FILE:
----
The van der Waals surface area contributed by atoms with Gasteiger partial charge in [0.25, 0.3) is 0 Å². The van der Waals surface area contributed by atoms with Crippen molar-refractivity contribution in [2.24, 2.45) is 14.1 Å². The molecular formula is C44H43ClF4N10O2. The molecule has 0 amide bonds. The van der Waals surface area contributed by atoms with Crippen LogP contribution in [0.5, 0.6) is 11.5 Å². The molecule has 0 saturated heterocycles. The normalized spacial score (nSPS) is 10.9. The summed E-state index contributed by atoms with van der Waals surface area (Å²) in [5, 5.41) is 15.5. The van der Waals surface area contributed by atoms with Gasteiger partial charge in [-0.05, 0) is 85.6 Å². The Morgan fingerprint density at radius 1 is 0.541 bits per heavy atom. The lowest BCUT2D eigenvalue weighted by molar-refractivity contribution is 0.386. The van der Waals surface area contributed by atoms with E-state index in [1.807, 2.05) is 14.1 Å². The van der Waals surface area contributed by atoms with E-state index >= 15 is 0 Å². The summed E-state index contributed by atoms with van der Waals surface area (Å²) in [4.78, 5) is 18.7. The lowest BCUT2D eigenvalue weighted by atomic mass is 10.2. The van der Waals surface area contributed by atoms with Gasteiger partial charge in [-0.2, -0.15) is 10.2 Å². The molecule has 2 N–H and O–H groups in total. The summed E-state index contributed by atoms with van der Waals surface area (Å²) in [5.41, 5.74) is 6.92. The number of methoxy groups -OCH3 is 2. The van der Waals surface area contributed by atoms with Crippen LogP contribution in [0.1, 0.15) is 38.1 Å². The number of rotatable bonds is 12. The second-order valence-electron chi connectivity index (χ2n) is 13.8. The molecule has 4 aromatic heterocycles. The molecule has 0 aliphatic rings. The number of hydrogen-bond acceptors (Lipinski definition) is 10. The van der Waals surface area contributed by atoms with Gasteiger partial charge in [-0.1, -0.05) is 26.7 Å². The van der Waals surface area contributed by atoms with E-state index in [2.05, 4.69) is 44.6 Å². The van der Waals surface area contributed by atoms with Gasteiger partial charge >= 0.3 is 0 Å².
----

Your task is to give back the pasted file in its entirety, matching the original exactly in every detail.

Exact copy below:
The van der Waals surface area contributed by atoms with Gasteiger partial charge in [0.25, 0.3) is 0 Å². The van der Waals surface area contributed by atoms with Crippen molar-refractivity contribution in [2.24, 2.45) is 14.1 Å². The molecular formula is C44H43ClF4N10O2. The molecule has 0 amide bonds. The van der Waals surface area contributed by atoms with Crippen LogP contribution in [0.5, 0.6) is 11.5 Å². The molecule has 0 saturated heterocycles. The normalized spacial score (nSPS) is 10.9. The summed E-state index contributed by atoms with van der Waals surface area (Å²) in [5, 5.41) is 15.5. The van der Waals surface area contributed by atoms with Gasteiger partial charge in [-0.05, 0) is 85.6 Å². The Morgan fingerprint density at radius 1 is 0.541 bits per heavy atom. The lowest BCUT2D eigenvalue weighted by molar-refractivity contribution is 0.386. The van der Waals surface area contributed by atoms with E-state index in [1.807, 2.05) is 14.1 Å². The van der Waals surface area contributed by atoms with E-state index >= 15 is 0 Å². The summed E-state index contributed by atoms with van der Waals surface area (Å²) in [4.78, 5) is 18.7. The lowest BCUT2D eigenvalue weighted by atomic mass is 10.2. The van der Waals surface area contributed by atoms with Gasteiger partial charge in [-0.2, -0.15) is 10.2 Å². The molecule has 2 N–H and O–H groups in total. The summed E-state index contributed by atoms with van der Waals surface area (Å²) in [5.41, 5.74) is 6.92. The number of methoxy groups -OCH3 is 2. The van der Waals surface area contributed by atoms with Crippen LogP contribution in [0.1, 0.15) is 38.1 Å². The number of rotatable bonds is 12. The second-order valence-electron chi connectivity index (χ2n) is 13.8. The molecule has 4 aromatic heterocycles. The molecule has 0 aliphatic rings. The number of hydrogen-bond acceptors (Lipinski definition) is 10. The van der Waals surface area contributed by atoms with Gasteiger partial charge in [-0.1, -0.05) is 26.7 Å². The van der Waals surface area contributed by atoms with E-state index in [2.05, 4.69) is 44.6 Å². The van der Waals surface area contributed by atoms with Gasteiger partial charge >= 0.3 is 0 Å².